You don't have to reach crisis point before making changes. Even if you recognize yourself in only one or two of these symptoms, you might be wise to take stock and make some changes in advance of greater stress.
     So what can you do?
     Becoming aware of the danger zones in your life is a first step: maybe you really do need to change jobs; maybe your stressful relationship really has run its course; maybe you need to find a way to pay for additional child care support at home. Also, of course, meditation and other spiritual practices can go a long way toward creating space for relaxing the hold that emotional exhaustion may have on you.
     All sorts of creative endeavors -- from painting and drawing to gardening or playing an instrument -- take us out of ourselves and offer our bodies and minds a break. Make an effort to incorporate into your daily life activities and experiences that feed your soul, and require nothing from you but your time and attention. Relax your efforts. Receive.
     Maybe you've rounded the corner into full exhaustion. My first thought for you is this: slow down. Let go. Protect yourself. When you are most exhausted you are most likely to withdraw from the company and support of others. Actually, this is the time when you need your friends and family most. You also need sleep. Rest. Take time out. Learn (rather, rediscover) how to do nothing.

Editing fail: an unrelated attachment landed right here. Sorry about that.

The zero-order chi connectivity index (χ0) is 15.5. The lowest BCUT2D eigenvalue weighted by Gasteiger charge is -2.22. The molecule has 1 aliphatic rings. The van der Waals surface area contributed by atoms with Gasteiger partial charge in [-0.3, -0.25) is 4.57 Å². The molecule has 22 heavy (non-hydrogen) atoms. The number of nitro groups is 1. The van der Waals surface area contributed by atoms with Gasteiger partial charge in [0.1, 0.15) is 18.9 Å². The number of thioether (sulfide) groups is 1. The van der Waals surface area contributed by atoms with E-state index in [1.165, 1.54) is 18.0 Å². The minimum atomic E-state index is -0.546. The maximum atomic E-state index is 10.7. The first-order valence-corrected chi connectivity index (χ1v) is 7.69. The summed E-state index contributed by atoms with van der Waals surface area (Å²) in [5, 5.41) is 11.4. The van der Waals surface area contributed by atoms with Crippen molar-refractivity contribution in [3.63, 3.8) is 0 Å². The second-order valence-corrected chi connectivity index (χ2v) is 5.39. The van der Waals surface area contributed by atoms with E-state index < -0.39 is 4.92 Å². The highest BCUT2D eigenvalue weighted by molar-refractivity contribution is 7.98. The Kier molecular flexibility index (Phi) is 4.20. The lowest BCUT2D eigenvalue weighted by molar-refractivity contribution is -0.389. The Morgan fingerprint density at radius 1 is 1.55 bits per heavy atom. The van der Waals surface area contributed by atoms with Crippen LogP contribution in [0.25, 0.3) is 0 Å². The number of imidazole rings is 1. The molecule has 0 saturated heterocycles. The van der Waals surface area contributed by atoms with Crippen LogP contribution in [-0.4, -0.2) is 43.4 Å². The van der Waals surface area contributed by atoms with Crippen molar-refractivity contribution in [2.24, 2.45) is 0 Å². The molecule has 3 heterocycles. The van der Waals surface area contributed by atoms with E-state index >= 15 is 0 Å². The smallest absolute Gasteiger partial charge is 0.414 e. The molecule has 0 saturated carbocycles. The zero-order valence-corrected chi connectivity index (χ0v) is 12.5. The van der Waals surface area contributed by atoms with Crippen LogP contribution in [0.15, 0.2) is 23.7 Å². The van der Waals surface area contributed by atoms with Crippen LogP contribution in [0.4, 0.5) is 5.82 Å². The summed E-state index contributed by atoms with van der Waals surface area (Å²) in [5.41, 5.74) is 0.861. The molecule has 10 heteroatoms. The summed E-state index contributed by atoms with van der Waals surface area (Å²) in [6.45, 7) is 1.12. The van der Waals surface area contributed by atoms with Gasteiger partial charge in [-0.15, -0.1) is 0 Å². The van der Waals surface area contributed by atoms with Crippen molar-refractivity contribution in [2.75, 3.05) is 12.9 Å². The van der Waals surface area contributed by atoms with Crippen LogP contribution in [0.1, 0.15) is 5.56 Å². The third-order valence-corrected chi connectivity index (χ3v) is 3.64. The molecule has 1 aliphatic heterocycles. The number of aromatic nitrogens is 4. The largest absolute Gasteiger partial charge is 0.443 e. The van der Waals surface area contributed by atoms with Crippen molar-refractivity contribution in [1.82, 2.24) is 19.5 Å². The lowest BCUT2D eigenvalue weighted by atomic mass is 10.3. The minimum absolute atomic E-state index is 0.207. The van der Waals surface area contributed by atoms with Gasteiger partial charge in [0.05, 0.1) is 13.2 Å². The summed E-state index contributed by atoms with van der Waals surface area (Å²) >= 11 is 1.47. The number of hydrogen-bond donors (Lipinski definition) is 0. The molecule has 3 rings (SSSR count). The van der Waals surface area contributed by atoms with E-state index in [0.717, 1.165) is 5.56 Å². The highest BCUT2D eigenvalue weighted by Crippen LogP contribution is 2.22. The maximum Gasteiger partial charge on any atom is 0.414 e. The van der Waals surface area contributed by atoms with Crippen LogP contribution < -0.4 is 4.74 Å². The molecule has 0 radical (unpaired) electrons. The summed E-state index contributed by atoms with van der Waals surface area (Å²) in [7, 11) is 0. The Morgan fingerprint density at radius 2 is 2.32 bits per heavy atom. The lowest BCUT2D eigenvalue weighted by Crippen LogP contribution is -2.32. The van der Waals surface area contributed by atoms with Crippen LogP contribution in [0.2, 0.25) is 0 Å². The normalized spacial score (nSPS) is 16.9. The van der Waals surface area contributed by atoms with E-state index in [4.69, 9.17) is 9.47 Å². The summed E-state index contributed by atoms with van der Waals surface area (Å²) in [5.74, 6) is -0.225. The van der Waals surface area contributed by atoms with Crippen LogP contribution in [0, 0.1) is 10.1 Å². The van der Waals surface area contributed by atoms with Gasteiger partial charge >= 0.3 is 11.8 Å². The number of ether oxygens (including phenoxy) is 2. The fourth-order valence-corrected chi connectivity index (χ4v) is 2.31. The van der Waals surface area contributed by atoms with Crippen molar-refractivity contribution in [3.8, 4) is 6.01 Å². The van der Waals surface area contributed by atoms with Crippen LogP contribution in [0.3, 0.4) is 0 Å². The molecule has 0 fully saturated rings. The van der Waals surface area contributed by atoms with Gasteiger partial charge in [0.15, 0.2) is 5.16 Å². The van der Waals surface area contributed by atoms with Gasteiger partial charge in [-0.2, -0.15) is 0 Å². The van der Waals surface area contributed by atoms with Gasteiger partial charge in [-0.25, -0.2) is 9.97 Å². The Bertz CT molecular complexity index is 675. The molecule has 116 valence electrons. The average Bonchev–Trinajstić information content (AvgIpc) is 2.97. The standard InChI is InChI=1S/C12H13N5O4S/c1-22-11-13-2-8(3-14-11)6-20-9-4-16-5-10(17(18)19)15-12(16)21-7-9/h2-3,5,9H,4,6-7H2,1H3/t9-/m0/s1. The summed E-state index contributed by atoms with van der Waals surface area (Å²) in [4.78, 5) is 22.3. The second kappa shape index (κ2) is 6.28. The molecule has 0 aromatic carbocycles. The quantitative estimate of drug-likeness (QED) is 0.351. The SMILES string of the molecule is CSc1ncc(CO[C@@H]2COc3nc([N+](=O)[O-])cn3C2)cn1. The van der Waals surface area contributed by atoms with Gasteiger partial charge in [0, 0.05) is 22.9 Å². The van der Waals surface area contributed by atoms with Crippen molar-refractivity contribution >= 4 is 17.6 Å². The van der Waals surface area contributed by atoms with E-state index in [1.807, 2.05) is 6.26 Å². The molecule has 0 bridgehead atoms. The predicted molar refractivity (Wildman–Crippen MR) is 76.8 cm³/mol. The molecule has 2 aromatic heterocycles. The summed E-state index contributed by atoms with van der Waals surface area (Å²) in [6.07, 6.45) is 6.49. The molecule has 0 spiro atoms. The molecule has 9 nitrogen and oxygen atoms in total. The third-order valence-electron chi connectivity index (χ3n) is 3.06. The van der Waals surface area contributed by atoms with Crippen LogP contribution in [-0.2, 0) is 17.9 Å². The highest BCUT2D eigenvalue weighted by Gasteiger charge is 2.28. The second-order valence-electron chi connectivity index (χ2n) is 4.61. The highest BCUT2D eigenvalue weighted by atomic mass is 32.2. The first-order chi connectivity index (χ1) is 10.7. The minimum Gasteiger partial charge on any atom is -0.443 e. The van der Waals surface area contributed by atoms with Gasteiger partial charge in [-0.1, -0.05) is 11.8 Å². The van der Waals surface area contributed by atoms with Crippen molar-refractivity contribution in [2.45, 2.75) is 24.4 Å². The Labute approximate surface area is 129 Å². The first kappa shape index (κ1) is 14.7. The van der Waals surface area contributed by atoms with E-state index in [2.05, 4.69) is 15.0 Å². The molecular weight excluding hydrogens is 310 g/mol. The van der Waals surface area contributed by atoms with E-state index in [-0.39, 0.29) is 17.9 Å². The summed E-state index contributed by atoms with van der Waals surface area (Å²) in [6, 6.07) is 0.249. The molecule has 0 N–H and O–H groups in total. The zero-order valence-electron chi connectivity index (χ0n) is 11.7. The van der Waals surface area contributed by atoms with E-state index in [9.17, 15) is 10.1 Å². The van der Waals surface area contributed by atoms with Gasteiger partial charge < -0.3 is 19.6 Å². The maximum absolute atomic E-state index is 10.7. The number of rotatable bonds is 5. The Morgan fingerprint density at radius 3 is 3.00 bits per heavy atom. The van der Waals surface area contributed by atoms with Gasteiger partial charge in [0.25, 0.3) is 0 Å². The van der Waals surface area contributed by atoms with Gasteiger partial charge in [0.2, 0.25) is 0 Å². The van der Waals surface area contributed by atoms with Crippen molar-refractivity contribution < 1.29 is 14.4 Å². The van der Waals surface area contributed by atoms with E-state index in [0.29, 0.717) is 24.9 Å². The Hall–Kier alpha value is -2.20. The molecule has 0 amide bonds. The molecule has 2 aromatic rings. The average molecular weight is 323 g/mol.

Perhaps it sounds impossible to follow this prescription. You're too busy. Too many people are counting on you. You gave your word that you would accept responsibilities, and you're holding yourself to it. These are noble thoughts. The problem, though, is fundamental: how can you expect yourself to follow through on all these things if you fall sick? Because I assure you of this: if you do not stop and take notice, put self-care into your daily program, and alter your course, your body will do it for you. It will force the issue. Please don't let things get to that point.